Side by Side by Schwartz: The Godspell According to Stephen

Special Features   Side by Side by Schwartz: The Godspell According to Stephen
The revival of Godspell has Stephen Schwartz returning to his first Broadway show and to the street that made him a legend.

Stephen Schwartz
Stephen Schwartz Photo by Jeremy Daniel


Midway between Broadway and Eighth Avenue on West 50th Street is a chunk of real estate that houses the alpha and omega of Stephen Schwartz. His first and most produced musical, Godspell, at Circle in the Square Theatre, has come to roost right next door to his latest and most profitable musical, Wicked, at the Gershwin.

Schwartz's Broadway credits in between are skimpy — Pippin, The Magic Show and Rags, plus individual song contributions to Working and Fosse — but he's the only composer (and lyricist) to have three shows play more than 1,900 performances on Broadway (Wicked, Pippin and The Magic Show). "Godspell," he asterisks, "doesn't count as Broadway. It ran 2,700 performances, but only 500 of those were on Broadway."

The only creative to top that is the lone member of "The 2,000 Club" — book writer Thomas Meehan, of Annie, The Producers and Hairspray.

How does it feel to have such dizzying statistics dropped on his doorstep? "Weird," Schwartz shoots back. "I've had a lot of popular success, but I'm not at all a critics' darling — particularly in New York. More so elsewhere. In New York, I've never had that kind of success with the press, so it's a mixed bag. Ultimately, you can't worry about it. You just have to do the best shows you can and hope people will respond." Certainly, people responded mightily to the Exhibits A and B now on West 50th. Even their creator concedes each is a phenomenon, but believes "there are very different reasons why they speak to people. With Wicked, it has to do with people's identification with Elphaba — with the outsider — and also with the relationship between her and Glinda. People come out elated, uplifted — and the same is true of Godspell, although it doesn't have the happy ending, of course. Still, people come away feeling better. They feel they've earned the right to feel good. There's a joy that comes from the story and also from the theatrical experience — from just having that kind of experience in the theatre. There's basically no set. It's just actors and energy and words and music and the exhilaration that theatre provides."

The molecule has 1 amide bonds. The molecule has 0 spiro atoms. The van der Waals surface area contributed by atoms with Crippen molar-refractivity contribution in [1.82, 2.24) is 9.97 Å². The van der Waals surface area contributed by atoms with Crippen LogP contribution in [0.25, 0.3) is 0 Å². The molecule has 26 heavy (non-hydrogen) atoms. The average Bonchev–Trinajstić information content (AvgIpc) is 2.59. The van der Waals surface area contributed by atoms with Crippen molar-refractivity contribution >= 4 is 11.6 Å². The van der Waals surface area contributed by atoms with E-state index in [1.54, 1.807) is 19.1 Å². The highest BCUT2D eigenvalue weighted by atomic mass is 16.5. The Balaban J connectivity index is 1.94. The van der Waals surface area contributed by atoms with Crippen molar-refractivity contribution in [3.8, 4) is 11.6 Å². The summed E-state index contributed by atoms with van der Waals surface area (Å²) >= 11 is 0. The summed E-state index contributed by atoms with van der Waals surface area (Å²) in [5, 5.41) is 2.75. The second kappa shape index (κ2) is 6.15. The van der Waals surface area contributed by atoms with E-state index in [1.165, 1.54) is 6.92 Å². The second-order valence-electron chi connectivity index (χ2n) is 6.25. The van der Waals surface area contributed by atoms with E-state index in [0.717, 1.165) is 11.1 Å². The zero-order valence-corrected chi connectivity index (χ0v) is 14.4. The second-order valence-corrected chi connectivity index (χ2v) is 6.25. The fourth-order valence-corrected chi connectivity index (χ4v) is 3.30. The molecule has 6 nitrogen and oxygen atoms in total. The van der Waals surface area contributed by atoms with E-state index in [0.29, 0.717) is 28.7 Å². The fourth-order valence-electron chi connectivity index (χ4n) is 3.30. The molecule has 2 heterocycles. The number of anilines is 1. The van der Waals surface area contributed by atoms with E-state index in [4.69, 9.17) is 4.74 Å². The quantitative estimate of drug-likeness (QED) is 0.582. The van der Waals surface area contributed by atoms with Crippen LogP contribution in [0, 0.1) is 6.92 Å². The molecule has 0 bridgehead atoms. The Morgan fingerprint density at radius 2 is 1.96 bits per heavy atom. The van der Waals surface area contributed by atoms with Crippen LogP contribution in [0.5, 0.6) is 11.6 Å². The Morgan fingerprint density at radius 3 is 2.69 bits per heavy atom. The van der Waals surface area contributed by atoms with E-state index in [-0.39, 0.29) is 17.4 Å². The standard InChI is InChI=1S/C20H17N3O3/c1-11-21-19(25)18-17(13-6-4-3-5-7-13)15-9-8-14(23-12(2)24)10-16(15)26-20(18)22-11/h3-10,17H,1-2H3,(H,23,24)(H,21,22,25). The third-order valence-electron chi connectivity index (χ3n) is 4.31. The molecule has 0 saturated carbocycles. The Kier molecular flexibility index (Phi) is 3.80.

Current Wicked star Jackie Burns
photo by Joan Marcus

Newton had his apples, but Schwartz can't chart where his great ideas come from. Wicked came from snorkeling with friends in Hawaii. "On the boat back," he recalls, "my friend Holly Near happened to say, 'I'm reading this really interesting book by Gregory Maguire called Wicked. It's the Oz story told from the Wicked Witch's point of view.' And I just thought that was the best idea for a musical I'd ever heard!"

Similarly, he was tapped to turn the Gospel according to St. Matthew into a musical not because he knew director John-Michael Tebelak and most of the cast from his old Carnegie Mellon days, but because he was peddling Pippin to producer Edgar Lansbury, who instead hired him for a new Godspell score.

"I literally saw the show on its final night at Café La MaMa — on March 7, the day after my 23rd birthday. The next workday, I met with Edgar and signed on. He said, 'Great. We go into rehearsal April 11,' so basically, I had five weeks to write the score."

Several things conspired to make this "Mission: Impossible" doable. "First of all, I was too young and inexperienced to know I couldn't do the assignment. The other thing was the lyrics. For me — and most people who write both words and music — lyrics take the longest time. The music comes relatively quickly. There are those famous stories about Oscar Hammerstein II slaving for three weeks on a lyric and finally bringing it to Richard Rodgers, who looks at it for a minute and immediately knocks out the right melody. It's like that for me, working with Alan Menken. The reason I make this distinction is that most of Godspell's lyrics I didn't write. They're from the Episcopal hymnal — plus a psalm and a biblical passage I adapted."

The show's big "chartbuster" — the hypnotically haunting "Day by Day" — had a verse originally written in the 13th century by one Saint Richard of Chichester. "Basically, it was six lines repeated over and over, in more elaborate harmony and choral arrangement but the same tune nevertheless. The idea was to write something that, by the end of the first time you heard it, you could sing along with it. Simplicity was a requirement of the concept, and that's what made it a popular hit. The people who published the score wanted me to add more words. I said, 'I can't do that. They're not my words to begin with. That, unfortunately, is what the song will have to be.'"

The song and the show became enormous hits, and four decades later they're back with us, officially opening Nov. 7.

David Byrd's classic Godspell logo — a wavy-haired youth with a clownishly big red beauty mark — now shares the bill with the equally iconic green-skinned witch of Wicked. It's all quite Christmas-y, very Miracle-on-50th-Street for Schwartz. "I just love the sort of red and green of it all," he trills blissfully.

Hunter Parrish in <i>Godspell</i>.
Hunter Parrish in Godspell. Photo by Jeremy Daniel
Today’s Most Popular News: